World’s Worst Weather, Why?
2018-07-28 16:18:03.000 – Sarah Thunberg, Summit Intern
Mount Washington holds the title of “Home of the world’s worst weather” and holds the record for highest wind speed observed by man. At 6,288 ft. high, Mount Washington is not the tallest mountain in the world, it doesn’t even compare to many of the Rockies. So why does it have the worst weather in the world? Worst is a subjective term, it could mean high winds, heavy rain, lightning, or flying chunks of ice and debris. With regards to winds, Mount Washington has a clear leg above most other places on the surface of the Earth. The main reason behind the high winds is the shape of the surrounding mountains. Below is a map of elevation in the White Mountains from the US Geological Survey, Mount Washington is located at the black dot. When winds are coming from the west, the mountains create a funnel approximately 75 miles wide that converges on the Mount Washington.
Topographic map of Northern New Hampshire from the US Geological Survey
This funnel speeds up the winds the same way putting your thumb over the end of a hose speeds up the water flowing out. The elevation of the mountain compared to its surroundings also plays a role. The Adirondack Mountains in New York reach up to 5,000 ft. meaning there is 1,000 ft. of air that hasn’t been slowed down by any surface friction for miles hitting the summit at full speed. The nearest place that has an elevation of 6,000 ft. is the Black Hills in South Dakota, over 2,000 miles away. Mount Washington is the only place around for miles as high as it is, so there is no friction to slow down the winds, and it has a funnel to speed them up even more.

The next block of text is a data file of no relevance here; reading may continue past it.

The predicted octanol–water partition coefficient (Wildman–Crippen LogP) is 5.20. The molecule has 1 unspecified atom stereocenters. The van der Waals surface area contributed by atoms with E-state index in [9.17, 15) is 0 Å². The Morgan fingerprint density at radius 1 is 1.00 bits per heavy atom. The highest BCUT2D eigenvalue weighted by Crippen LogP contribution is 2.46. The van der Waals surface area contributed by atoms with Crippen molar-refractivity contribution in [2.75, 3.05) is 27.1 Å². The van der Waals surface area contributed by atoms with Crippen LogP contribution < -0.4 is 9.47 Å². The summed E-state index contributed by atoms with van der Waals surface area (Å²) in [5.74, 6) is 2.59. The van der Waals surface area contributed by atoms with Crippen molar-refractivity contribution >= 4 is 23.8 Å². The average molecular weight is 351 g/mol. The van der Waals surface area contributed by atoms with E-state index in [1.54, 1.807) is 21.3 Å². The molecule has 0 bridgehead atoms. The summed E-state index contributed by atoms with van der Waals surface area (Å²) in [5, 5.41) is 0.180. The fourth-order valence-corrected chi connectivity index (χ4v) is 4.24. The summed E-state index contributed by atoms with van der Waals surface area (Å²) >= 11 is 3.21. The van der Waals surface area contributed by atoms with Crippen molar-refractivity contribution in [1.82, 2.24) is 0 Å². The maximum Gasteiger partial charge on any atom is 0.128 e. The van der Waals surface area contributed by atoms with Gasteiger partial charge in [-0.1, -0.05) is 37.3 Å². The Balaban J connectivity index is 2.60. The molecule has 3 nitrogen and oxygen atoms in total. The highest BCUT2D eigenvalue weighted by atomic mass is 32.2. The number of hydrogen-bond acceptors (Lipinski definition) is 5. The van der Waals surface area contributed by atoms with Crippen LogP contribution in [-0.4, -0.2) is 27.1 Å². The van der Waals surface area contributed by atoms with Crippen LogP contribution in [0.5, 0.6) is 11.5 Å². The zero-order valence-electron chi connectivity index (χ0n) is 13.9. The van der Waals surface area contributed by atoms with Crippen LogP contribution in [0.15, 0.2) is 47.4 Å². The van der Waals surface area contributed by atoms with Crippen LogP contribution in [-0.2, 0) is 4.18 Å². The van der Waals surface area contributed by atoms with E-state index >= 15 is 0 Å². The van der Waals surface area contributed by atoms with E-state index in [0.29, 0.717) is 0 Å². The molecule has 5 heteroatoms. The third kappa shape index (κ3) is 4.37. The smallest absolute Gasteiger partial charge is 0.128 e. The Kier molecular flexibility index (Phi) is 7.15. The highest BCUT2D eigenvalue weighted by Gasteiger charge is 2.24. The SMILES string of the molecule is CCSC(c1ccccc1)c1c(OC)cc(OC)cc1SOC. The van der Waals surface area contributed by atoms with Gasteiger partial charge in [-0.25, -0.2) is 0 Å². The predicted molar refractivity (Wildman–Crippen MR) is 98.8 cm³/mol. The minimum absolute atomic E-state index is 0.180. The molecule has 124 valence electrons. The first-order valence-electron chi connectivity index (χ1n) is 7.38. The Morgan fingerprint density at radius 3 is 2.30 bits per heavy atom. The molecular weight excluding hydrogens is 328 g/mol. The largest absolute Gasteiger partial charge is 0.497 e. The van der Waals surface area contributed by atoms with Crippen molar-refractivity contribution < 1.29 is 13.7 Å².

Storms also tend to pass over New England more than other areas in the US. The map above took 30 years’ worth of storms and tracked the path they took over the US. Most of these storms tracked over New England at some point. In the winter Mount Washington sees a new storm system every 3 days or so giving it lots of opportunities to see all ranges of extreme weather.
With respect to other categories of worst weather, Mount Washington still holds its own. Lightning? Yep, in most thunderstorms that come near the summit, the weather tower itself gets hit. Heavy rain? If you consider rain coming from every direction, up, down, sideways, while in the middle of the rain cloud heavy, then yes. Let’s not forget the flying chunks of ice. In most winter storms, the winds can easily get over 100 mph. If there’s any ice up on the summit, it’s not unreasonable to have large chunks of ice be blown off the buildings in those winds. Below is a picture of the ice buildup from one storm, now think if that building up storm after storm. Yeah, I would be scared to go outside as well, that’s why we have bulletproof windows.
So “Home of the world’s worst weather”? Yeah, I think so.
Sarah Thunberg, Summit Intern